Though they are often mistakenly interchanged, there are some significant differences between credit cards and charge cards. Unlike credit cards, charge cards don’t have preset spending limits. The idea of a limitless card may sound dangerous, but since the balance must be paid in full at the end of each month, cardholders are encouraged to think twice before embarking on any shopping sprees. Plus, a card issuer can always cancel the card if they decide you’re too risky.
So how should our friends at Fair Isaac factor a charge card into your credit score? You (hopefully) never carry a balance month-to-month, and since your credit limit is technically infinite, your debt-to-credit limit ratio is zero to infinity. FICO doesn’t waste time with abstract numbers, of course, so we’re left with the question: How does a charge card affect your credit score?
Does a charge card influence your credit score?
According to FICO, the percentage of your open credit lines in use, or your debt utilization ratio, makes up 30% of your credit score. So if you had an $8,000 limit with a $2,000 balance, your utilization ratio would be 25%. A lower debt-to-credit limit ratio translates a better credit score because it shows that you can avoid maxing out when trusted with a good amount of credit. Unfortunately, figuring out the debt utilization ratio on a card with no limit and no balance makes it a little difficult to determine how charge cards affect your credit score.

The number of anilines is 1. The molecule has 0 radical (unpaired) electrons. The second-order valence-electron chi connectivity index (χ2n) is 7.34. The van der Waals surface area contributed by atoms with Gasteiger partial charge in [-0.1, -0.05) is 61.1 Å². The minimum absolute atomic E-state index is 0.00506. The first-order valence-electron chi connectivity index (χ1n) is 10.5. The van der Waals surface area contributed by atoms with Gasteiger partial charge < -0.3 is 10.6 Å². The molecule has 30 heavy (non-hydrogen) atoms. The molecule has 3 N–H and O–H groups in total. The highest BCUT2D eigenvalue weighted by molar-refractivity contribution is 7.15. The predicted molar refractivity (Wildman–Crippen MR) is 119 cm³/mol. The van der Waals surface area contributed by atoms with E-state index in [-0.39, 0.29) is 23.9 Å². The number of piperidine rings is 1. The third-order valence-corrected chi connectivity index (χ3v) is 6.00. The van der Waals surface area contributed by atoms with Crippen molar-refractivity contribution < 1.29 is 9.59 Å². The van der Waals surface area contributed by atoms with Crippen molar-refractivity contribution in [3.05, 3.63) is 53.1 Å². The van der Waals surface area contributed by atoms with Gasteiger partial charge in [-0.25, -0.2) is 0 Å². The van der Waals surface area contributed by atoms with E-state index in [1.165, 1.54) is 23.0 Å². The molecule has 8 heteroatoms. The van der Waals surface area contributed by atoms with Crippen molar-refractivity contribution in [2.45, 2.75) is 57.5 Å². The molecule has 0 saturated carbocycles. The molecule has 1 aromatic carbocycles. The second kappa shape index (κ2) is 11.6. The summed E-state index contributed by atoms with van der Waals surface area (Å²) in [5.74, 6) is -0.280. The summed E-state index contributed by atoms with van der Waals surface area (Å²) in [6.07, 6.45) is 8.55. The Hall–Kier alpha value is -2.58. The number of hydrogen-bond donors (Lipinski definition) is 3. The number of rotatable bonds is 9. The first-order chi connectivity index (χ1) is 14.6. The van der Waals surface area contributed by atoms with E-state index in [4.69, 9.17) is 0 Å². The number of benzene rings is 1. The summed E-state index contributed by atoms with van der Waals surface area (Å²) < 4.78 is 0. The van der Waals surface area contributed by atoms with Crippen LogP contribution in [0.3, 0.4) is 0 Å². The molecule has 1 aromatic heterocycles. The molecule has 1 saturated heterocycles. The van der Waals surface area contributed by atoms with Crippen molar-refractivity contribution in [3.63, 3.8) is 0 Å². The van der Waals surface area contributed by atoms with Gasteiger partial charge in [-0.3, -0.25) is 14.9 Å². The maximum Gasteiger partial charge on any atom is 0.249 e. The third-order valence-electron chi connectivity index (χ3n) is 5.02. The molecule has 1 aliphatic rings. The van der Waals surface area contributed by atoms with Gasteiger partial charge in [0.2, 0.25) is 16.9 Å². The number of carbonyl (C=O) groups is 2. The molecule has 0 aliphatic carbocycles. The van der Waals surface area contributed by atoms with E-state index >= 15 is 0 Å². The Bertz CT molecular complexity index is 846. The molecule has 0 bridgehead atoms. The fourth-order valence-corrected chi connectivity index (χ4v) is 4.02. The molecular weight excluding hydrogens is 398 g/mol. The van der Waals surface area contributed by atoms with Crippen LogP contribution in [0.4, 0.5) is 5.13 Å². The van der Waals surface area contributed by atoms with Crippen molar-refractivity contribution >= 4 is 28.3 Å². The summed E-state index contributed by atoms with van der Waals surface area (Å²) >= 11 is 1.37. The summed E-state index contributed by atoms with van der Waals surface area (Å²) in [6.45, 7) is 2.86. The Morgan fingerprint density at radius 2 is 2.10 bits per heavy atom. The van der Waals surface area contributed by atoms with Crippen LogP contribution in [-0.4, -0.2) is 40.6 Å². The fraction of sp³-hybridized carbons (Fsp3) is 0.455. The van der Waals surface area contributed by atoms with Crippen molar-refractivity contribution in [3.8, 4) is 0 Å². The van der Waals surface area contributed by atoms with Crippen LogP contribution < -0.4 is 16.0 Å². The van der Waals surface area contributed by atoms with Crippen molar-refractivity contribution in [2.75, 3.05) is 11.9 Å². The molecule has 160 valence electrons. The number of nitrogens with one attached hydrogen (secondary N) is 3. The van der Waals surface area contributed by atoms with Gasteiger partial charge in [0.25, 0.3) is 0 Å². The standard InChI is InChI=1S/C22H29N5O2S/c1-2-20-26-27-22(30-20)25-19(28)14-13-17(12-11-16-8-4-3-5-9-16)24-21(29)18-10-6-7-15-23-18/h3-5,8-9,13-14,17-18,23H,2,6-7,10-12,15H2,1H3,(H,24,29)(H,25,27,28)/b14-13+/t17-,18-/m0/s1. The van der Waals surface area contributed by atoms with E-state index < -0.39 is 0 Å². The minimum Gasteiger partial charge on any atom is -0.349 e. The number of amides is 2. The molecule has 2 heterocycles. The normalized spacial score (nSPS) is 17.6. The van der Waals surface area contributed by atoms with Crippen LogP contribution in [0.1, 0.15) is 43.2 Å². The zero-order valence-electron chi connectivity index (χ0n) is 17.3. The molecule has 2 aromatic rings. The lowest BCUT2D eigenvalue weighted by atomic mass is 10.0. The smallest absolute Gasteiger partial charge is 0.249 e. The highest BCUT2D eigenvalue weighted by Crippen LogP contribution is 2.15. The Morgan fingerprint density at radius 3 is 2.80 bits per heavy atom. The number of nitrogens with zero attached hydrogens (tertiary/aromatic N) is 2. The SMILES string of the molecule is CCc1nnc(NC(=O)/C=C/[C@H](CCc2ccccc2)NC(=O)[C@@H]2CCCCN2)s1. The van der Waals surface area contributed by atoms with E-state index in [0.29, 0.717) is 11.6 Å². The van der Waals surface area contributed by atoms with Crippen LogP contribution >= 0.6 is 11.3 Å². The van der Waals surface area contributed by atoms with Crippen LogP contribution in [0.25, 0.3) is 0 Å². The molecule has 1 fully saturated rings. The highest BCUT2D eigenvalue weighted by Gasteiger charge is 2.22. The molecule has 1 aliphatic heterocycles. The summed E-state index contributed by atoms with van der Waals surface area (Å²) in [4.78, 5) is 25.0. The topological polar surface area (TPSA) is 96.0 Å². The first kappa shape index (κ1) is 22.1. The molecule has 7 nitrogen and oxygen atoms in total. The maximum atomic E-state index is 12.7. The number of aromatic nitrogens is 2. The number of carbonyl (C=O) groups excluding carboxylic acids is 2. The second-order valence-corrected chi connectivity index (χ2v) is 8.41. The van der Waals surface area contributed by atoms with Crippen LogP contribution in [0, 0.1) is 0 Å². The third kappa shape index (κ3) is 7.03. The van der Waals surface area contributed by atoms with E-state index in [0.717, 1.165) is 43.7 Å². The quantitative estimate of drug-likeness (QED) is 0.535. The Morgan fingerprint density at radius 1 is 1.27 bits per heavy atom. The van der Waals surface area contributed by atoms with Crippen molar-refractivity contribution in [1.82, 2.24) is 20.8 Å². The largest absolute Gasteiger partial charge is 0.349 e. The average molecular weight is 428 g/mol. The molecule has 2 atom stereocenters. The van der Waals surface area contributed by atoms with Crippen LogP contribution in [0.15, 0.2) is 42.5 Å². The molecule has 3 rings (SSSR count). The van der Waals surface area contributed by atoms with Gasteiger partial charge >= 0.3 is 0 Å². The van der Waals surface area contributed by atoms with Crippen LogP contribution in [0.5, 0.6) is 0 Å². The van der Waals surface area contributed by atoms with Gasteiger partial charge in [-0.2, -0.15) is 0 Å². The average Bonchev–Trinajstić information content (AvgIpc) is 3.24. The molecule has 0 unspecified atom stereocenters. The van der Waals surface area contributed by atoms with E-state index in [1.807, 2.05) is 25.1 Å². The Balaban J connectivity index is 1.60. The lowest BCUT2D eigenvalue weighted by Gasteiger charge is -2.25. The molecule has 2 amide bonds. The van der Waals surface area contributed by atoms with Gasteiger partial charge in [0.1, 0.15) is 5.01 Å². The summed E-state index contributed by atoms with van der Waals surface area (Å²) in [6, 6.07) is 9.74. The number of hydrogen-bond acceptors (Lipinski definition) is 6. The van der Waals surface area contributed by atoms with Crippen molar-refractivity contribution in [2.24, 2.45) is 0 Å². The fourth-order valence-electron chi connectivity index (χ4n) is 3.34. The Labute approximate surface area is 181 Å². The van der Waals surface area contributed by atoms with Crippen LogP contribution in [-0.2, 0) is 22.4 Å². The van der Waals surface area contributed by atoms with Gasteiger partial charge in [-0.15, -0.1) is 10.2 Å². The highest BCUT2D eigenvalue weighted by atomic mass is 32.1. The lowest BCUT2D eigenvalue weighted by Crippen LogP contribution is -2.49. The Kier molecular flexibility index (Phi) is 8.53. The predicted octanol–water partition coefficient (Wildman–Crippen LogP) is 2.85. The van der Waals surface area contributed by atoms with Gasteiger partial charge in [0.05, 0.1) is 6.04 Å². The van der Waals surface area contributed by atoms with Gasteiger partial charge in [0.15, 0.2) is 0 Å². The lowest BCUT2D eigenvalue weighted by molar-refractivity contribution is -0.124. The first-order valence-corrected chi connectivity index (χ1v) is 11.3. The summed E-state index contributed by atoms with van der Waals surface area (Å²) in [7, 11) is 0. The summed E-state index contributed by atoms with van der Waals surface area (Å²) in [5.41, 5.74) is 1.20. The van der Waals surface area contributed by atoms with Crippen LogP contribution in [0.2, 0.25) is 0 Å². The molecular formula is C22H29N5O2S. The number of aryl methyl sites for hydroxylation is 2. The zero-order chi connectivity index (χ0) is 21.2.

Allow us fill you in.
Charge card issuers report your highest balance to date, or a “high limit,” instead of your credit limit. They also report the credit line as “open” as opposed to a “revolving” credit line, which has no fixed number of payments. If a credit bureau sees an open account with a high limit instead of a credit limit, they know they’re looking at a charge card. They then disregard the information, so charge cards have no impact, positive or negative, on your credit score.
So what’s the benefit?
Before you write off charge cards as limited lines of credit that don’t help your utilization ratio, consider the cards’ other effects. Over time, having the account bumps up the average length of your credit lines and payment history (that is, if you’ve been keeping up), which adds up to 50% of your overall credit score. If your only goal is to maintain your credit score and keep low balances, a revolving card may be the best credit card for you.
But it really all just comes down to whether or not you are a responsible cardholder. A charge card can be costly if you carry a balance: some charge $35 if you’re late, or worse, 2.99% of the balance. That translates to an APR of over 35% – far worse than most credit cards. If there’s a chance you won’t be able to pay off the debt on your charge card in a month, you should look for a low interest rate credit card instead. Charge or credit, no card can replace keeping a keen eye on your budget and practicing good, old fashioned, smart spending habits.